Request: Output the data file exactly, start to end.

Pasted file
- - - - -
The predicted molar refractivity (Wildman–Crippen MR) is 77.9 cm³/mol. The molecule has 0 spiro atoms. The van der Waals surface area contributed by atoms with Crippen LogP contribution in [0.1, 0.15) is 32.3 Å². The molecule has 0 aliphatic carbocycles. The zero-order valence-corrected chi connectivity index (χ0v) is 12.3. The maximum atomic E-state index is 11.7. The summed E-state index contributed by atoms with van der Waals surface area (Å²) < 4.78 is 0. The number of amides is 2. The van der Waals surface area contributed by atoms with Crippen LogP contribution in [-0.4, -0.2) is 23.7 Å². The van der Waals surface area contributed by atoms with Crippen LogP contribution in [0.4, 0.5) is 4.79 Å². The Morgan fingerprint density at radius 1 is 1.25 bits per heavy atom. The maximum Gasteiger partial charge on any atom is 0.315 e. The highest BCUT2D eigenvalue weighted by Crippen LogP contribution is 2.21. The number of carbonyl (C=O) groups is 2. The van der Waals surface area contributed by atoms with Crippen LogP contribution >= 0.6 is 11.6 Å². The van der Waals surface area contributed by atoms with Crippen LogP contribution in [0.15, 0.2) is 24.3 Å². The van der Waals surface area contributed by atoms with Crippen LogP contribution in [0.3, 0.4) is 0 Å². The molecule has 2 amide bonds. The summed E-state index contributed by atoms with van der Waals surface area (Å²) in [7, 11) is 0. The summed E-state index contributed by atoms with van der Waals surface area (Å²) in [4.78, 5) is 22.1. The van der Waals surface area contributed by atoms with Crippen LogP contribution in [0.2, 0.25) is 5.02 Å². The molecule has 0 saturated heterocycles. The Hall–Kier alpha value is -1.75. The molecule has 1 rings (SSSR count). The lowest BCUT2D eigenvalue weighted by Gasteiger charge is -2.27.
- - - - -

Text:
The predicted molar refractivity (Wildman–Crippen MR) is 77.9 cm³/mol. The molecule has 0 spiro atoms. The van der Waals surface area contributed by atoms with Crippen LogP contribution in [0.1, 0.15) is 32.3 Å². The molecule has 0 aliphatic carbocycles. The zero-order valence-corrected chi connectivity index (χ0v) is 12.3. The maximum atomic E-state index is 11.7. The summed E-state index contributed by atoms with van der Waals surface area (Å²) < 4.78 is 0. The number of amides is 2. The van der Waals surface area contributed by atoms with Crippen LogP contribution in [-0.4, -0.2) is 23.7 Å². The van der Waals surface area contributed by atoms with Crippen LogP contribution in [0.4, 0.5) is 4.79 Å². The Morgan fingerprint density at radius 1 is 1.25 bits per heavy atom. The maximum Gasteiger partial charge on any atom is 0.315 e. The highest BCUT2D eigenvalue weighted by Crippen LogP contribution is 2.21. The number of carbonyl (C=O) groups is 2. The van der Waals surface area contributed by atoms with Crippen LogP contribution >= 0.6 is 11.6 Å². The van der Waals surface area contributed by atoms with Crippen LogP contribution in [0.15, 0.2) is 24.3 Å². The van der Waals surface area contributed by atoms with Crippen LogP contribution in [0.3, 0.4) is 0 Å². The molecule has 2 amide bonds. The summed E-state index contributed by atoms with van der Waals surface area (Å²) in [7, 11) is 0. The summed E-state index contributed by atoms with van der Waals surface area (Å²) in [4.78, 5) is 22.1. The van der Waals surface area contributed by atoms with Crippen LogP contribution in [0.2, 0.25) is 5.02 Å². The molecule has 0 saturated heterocycles. The Hall–Kier alpha value is -1.75. The molecule has 1 rings (SSSR count). The lowest BCUT2D eigenvalue weighted by Gasteiger charge is -2.27.